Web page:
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Literary Scene: The good, the bad and the aliens

A stranger walks into the Happy Time Saloon during an intense encounter in 1887.

That sounds like the opening of countless Western stories. But here, the stranger is an alien, and this is an alternate history version of the Old West.

“Dawkin: A Tall Tale” (397 pages; $19.99 paperback; $1.99 digital, New Degree Press, 2020) by Massimo Marchiano takes a story set in the American West and mixes in science fiction elements.

Dawkin is an alien who was raised by humans. After losing his parents and adoptive father, he finds that the love of his life has been kidnapped.

“I was inspired by a lot of movies, by John Wayne, and William Shatner in ‘Star Trek’,” says Marchiano, 25, during an interview at Tony’s Pizza, Coopersburg, which is owned and operated by his family.

The book’s mix of genres is “a little more Western than science fiction,” Marchiano says.

He looked for originality in the merging of genres. “So many things now are reboots and remakes. I thought it would be cool to have something different.”

He says Westerns are appealing because “on the frontier you are able to live your own life the way you want to live it. People have control over their own fate. They can shape it as they wish.”

Science fiction has a sense of the infinite. “It takes us beyond the stars. There are a lot of things we have yet to discover.

“The book is targeted towards people who like action. It is a page-turner where people will be caught up with the situations the characters go through.” Struggles with villains, fights and gunplay fill the book.

It is also about friendship. Dawkin is helped by human Abraham Greene, an inventor and saloon owner. “He is doing one thing but wants to do another. He is at a standstill. People can relate to that.”

In a YouTube promotion for the book, Marchiano says, “The ultimate theme of the book is about need. A main thing the people in the story realize is how much they need either someone or something. We do need help and there is nothing wrong with that.”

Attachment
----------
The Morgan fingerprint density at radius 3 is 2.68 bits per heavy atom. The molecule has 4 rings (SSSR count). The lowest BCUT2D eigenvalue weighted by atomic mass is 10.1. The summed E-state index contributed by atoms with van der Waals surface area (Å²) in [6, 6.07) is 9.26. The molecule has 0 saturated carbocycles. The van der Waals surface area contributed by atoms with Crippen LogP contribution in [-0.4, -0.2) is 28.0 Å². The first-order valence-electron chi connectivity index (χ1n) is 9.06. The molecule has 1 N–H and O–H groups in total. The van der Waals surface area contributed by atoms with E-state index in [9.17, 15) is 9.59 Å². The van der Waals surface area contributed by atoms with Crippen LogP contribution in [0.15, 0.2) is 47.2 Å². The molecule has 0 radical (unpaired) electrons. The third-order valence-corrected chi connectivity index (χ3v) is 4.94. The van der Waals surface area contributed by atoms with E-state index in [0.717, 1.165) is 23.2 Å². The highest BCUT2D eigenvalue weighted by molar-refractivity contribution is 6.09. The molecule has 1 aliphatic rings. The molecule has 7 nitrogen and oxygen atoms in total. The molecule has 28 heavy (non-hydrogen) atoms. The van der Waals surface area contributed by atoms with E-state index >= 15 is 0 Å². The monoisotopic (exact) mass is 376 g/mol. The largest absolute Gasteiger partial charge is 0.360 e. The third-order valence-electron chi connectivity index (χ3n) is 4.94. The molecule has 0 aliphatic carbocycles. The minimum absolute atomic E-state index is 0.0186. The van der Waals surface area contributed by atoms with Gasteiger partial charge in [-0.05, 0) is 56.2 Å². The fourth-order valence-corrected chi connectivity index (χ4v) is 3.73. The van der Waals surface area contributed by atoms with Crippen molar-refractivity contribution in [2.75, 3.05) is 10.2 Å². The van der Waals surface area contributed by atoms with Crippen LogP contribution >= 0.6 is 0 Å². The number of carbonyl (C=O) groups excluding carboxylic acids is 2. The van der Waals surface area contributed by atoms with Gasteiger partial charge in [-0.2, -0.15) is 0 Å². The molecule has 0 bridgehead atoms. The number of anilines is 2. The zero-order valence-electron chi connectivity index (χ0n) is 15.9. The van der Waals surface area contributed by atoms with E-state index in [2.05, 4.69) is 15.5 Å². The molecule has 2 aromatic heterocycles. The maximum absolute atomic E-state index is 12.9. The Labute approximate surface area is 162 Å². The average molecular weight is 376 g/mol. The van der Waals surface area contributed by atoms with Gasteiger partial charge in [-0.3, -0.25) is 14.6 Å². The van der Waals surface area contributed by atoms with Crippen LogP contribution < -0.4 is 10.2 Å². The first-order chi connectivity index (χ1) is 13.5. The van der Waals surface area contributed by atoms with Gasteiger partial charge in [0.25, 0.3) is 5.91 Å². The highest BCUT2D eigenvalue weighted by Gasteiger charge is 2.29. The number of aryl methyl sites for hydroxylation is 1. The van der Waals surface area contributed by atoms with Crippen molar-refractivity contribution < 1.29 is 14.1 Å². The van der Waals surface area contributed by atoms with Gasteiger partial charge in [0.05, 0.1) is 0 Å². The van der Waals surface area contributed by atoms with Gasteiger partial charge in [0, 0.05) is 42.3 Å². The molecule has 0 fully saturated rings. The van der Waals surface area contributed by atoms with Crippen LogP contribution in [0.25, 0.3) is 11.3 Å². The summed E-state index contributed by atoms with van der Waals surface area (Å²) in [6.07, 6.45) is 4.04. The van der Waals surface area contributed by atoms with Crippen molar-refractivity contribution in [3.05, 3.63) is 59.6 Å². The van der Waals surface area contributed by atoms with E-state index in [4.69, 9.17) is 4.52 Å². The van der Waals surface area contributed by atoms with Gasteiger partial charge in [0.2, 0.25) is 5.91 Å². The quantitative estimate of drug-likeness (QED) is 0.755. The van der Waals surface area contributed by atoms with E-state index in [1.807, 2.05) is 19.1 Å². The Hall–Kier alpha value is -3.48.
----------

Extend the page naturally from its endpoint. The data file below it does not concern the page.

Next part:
Dawkin was based on Brian Dawkins of the Philadelphia Eagles, while many of the other characters are based on actual historical figures from the Wild West.

“The alternate history universe came along as I wrote it. It makes a lot of things in the book make sense. It’s a tall tale like Paul Bunyan in a modern way. There are a lot of strange things in the story that were never seen in our world.”

The universe of “Dawkin” is described in the book’s introduction. In this world there is a lot of oil but less arable land. In 1871, a spaceship lands, filled with hundreds of creatures called the Void. Most of them are later killed in an accident.

These tall creatures wear gas masks to help them survive in Earth’s atmosphere. There is a lot of mystery about the Void. Although “Dawkin” is a stand-alone book, parts of the mystery might be explained in a sequel.

Dawkin has a sidekick like many Western heroes, but in this case it is a dog named Brutus. The book is dedicated to Marchiano’s own Bullmastiff called Diesel, who died in 2016 and helped inspire him to write the book.

The real life dog was less inclined to adventure. “Brutus is more energetic. My dog didn’t understand a lot,” Marchiano says.

It took Marchiano three years to write the book after coming up with the idea in 2013. His writing was supported by a crowdfunding appeal on a website.

Marchiano, who lives in Quakertown, is a writer and storyboard artist for gaming company Lux Skill. He also does voice-over acting. He graduated from Temple University in 2020, majoring in Media Studies and Production.

“Literary Scene” is a column about authors, books and publishing. To request coverage, email: Paul Willistein, Focus editor, pwillistein@tnonline.com

Massimo Marchiano